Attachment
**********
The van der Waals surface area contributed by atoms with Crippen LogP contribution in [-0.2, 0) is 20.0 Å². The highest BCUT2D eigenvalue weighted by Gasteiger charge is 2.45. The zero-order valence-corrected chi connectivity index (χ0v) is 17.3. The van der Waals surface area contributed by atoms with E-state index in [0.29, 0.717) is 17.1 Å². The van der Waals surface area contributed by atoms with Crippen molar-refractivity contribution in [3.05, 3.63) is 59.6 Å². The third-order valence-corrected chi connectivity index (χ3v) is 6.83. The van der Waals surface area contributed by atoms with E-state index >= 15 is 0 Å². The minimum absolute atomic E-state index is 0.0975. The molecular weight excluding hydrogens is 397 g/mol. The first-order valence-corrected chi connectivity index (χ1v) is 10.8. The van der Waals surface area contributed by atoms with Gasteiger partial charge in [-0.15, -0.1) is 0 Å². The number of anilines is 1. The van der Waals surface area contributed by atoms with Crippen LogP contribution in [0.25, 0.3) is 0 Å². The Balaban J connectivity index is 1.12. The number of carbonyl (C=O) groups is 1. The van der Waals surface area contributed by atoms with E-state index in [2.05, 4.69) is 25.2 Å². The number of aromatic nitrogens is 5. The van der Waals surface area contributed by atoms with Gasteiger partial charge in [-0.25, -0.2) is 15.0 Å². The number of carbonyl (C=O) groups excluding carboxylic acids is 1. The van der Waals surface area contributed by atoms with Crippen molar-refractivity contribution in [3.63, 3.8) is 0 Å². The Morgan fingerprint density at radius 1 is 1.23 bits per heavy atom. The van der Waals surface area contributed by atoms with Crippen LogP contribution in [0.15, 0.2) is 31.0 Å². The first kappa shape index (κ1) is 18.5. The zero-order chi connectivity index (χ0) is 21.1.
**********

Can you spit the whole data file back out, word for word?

The van der Waals surface area contributed by atoms with Crippen LogP contribution in [-0.2, 0) is 20.0 Å². The highest BCUT2D eigenvalue weighted by Gasteiger charge is 2.45. The zero-order valence-corrected chi connectivity index (χ0v) is 17.3. The van der Waals surface area contributed by atoms with E-state index in [0.29, 0.717) is 17.1 Å². The van der Waals surface area contributed by atoms with Crippen molar-refractivity contribution in [3.05, 3.63) is 59.6 Å². The third-order valence-corrected chi connectivity index (χ3v) is 6.83. The van der Waals surface area contributed by atoms with E-state index >= 15 is 0 Å². The minimum absolute atomic E-state index is 0.0975. The molecular weight excluding hydrogens is 397 g/mol. The first-order valence-corrected chi connectivity index (χ1v) is 10.8. The van der Waals surface area contributed by atoms with Gasteiger partial charge in [-0.15, -0.1) is 0 Å². The number of anilines is 1. The van der Waals surface area contributed by atoms with Crippen LogP contribution in [0.25, 0.3) is 0 Å². The Balaban J connectivity index is 1.12. The number of carbonyl (C=O) groups is 1. The van der Waals surface area contributed by atoms with E-state index in [2.05, 4.69) is 25.2 Å². The number of aromatic nitrogens is 5. The van der Waals surface area contributed by atoms with Gasteiger partial charge in [-0.25, -0.2) is 15.0 Å². The number of carbonyl (C=O) groups excluding carboxylic acids is 1. The van der Waals surface area contributed by atoms with Crippen molar-refractivity contribution in [3.63, 3.8) is 0 Å². The Morgan fingerprint density at radius 1 is 1.23 bits per heavy atom. The van der Waals surface area contributed by atoms with Crippen LogP contribution in [0.15, 0.2) is 31.0 Å². The first kappa shape index (κ1) is 18.5. The zero-order chi connectivity index (χ0) is 21.1.